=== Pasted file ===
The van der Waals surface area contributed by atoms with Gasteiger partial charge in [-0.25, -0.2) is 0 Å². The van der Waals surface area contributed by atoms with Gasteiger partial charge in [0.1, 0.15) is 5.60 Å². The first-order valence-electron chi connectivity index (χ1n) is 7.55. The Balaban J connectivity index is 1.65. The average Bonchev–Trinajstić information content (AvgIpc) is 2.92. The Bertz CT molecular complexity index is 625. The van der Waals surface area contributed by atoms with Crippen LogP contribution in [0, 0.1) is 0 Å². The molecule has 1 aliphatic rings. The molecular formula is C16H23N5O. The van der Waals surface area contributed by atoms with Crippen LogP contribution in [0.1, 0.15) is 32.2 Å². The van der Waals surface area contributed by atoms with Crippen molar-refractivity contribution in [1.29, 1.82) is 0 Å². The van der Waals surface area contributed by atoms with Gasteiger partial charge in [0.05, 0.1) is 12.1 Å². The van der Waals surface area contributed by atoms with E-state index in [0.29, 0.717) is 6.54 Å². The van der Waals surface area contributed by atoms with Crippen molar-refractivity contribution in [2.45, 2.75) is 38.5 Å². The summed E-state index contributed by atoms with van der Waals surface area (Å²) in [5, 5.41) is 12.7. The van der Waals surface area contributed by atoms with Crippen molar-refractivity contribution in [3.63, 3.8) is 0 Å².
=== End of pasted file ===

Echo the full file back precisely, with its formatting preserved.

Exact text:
The van der Waals surface area contributed by atoms with Gasteiger partial charge in [-0.25, -0.2) is 0 Å². The van der Waals surface area contributed by atoms with Gasteiger partial charge in [0.1, 0.15) is 5.60 Å². The first-order valence-electron chi connectivity index (χ1n) is 7.55. The Balaban J connectivity index is 1.65. The average Bonchev–Trinajstić information content (AvgIpc) is 2.92. The Bertz CT molecular complexity index is 625. The van der Waals surface area contributed by atoms with Crippen LogP contribution in [0, 0.1) is 0 Å². The molecule has 1 aliphatic rings. The molecular formula is C16H23N5O. The van der Waals surface area contributed by atoms with Crippen LogP contribution in [0.1, 0.15) is 32.2 Å². The van der Waals surface area contributed by atoms with Crippen molar-refractivity contribution in [1.29, 1.82) is 0 Å². The van der Waals surface area contributed by atoms with Gasteiger partial charge in [0.05, 0.1) is 12.1 Å². The van der Waals surface area contributed by atoms with E-state index in [0.29, 0.717) is 6.54 Å². The van der Waals surface area contributed by atoms with Crippen molar-refractivity contribution in [2.45, 2.75) is 38.5 Å². The summed E-state index contributed by atoms with van der Waals surface area (Å²) in [5, 5.41) is 12.7. The van der Waals surface area contributed by atoms with Crippen molar-refractivity contribution in [3.63, 3.8) is 0 Å².